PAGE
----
In a blog, Nvidia (NASDAQ:NVDA) stated that it has filed patent infringement complaints with the US District Court in Delaware (where most US companies are incorporated) as well as with the International Trade Comission regarding Samsung (KRX:005935) and Qualcomm’s (NASDAQ:QCOM) infringement of its patents (You can view the complaints here (ITC) and here (Delaware)) .
Nvidia is alleging that Samsung’s devices that use Qualcomm’s chips are infringing upon Nvidia’s own technologies that have been patented. Not just that, but by filing a complaint with the ITC, Nvidia is seeking that such devices that infringe upon these patents be banned from importation and sale within the United States.
The devices that Nvidia claims infringe upon their patents include the Galaxy Note 4, Galaxy Note Edge, Galaxy S5, Galaxy Note 3, and Galaxy S4 as well as the Galaxy Tab S and Galaxy Note Pro. Nvidia claims seven different patents were violated by Samsung’s Exynos processors as well as Qualcomm’s Snapdragon processors. The Qualcomm Snapdragon processors that are claimed to infringe upon these patents include the Snapdragon S4 (using the Adreno 225), Snapdragon 400 (using the Adreno 305), Snapdragon 600 (using the Adreno 320), Snapdragon 800 and 801 (using the Adreno 330), and Snapdragon 805 (using the Adreno 420).
A careful reading Nvidia’s patent infringement complaint shows that Nvidia has made a clear decision here to go after Samsung and Qualcomm. Obviously, this hurts Nvidia’s chances of ever landing a design win inside of Samsung, but by going after Samsung and Qualcomm, the company goes after the biggest seller of Android smartphones and the biggest seller of Android smartphone SoCs. Additionally, the complaint states that Nvidia is claiming that Samsung infringes on their GPU patents by saying Samsung uses Mali and PowerVR graphics, which aren’t actually theirs but rather graphics they license from ARM and Imagination technologies, however Nvidia has chosen not to include them in the suit.
Qualcomm and Samsung are not GPU pioneers or innovators in graphics technology. Qualcomm dominates the global market for smartphone applications processors, with a market share exceeding 50%, and is also a leader in tablet application processors. Samsung leads the global market in sales of smartphones, selling about twice as many as its nearest competitor, and is also a global leader in the sales of tablet computers, nearly tripling its market share over the past two years. Many of Samsung’s smartphones and tablet computers are powered by mobile processors supplied by Qualcomm, which use GPUs commercially known as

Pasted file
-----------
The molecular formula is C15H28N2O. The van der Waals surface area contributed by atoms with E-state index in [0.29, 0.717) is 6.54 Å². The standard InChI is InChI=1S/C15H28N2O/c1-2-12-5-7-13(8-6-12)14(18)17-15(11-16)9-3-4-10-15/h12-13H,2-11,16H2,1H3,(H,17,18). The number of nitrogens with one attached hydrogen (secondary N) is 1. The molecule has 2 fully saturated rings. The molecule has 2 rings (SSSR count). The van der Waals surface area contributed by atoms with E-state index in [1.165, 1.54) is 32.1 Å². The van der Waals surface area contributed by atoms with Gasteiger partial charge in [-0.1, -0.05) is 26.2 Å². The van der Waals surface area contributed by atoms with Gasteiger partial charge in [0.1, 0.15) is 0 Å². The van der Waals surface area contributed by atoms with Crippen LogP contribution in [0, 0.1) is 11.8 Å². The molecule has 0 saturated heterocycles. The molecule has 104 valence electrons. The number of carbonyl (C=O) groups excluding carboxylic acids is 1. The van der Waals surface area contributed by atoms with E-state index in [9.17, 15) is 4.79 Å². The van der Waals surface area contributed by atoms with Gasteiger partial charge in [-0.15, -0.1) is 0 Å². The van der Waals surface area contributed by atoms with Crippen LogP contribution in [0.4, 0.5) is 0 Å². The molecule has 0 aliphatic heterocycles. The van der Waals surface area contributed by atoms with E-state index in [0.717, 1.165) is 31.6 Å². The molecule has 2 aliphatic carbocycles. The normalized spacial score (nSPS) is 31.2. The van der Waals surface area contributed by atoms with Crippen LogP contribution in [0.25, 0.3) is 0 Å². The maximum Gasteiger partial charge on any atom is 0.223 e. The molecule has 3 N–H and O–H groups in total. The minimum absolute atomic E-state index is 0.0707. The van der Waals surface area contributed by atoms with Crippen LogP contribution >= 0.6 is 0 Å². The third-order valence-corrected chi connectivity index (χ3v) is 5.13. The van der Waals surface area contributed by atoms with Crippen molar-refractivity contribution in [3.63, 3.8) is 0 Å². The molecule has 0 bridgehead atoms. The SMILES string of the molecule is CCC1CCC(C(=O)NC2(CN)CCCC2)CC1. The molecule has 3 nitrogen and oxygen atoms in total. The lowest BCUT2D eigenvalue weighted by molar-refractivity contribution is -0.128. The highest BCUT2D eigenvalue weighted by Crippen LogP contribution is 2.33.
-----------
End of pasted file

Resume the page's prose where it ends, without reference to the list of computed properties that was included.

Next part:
“Adreno.” Other smartphones and tablets sold by Samsung use GPUs commercially known as “Mali” or “PowerVR.” All of these products infringe the Asserted Patents. The market success of Qualcomm and Samsung in these areas is built on the back of NVIDIA’s pioneering graphics technology, and Qualcomm and Samsung continue to release new products using NVIDIA’s technology.
The patents in question, 6,198,488, 6,992,667, 7,038,685, 7,015,913, 6,697,063, 7,209,140 and 6,690,372 all pertain in one way or another to graphics patents and it appears quite clear that Nvidia is attacking the two biggest players in Tegra’s own mobile SoC space.
The claims Nvidia makes are all utility patents and they go into deep technical detail about certain graphics processes that Nvidia believes Qualcomm and Samsung are infringing upon. The reality of the situation is that Nvidia could theoretically sue Apple, Imagination Technologies, ARM and virtually any smartphone or SoC manufacturer in the world for patent infringement based upon these claims. But Nvidia is choosing not to instead going after Samsung and Qualcomm, and really it seems like Samsung is just collateral damage here, but it could also be that Nvidia wants to weaken Samsung in order to make room for other vendors that might use their chips like Tegra K1. It could also be that Nvidia may just want to generate IP licensing revenue from all of Samsung’s billions of dollars in sales of Galaxy devices and that could be good enough for them. Until we get some comment from Qualcomm and this thing actually goes to court, we probably won’t know the outcome of this suit. Once again, the tech industry continues to sue one another for patent infringement.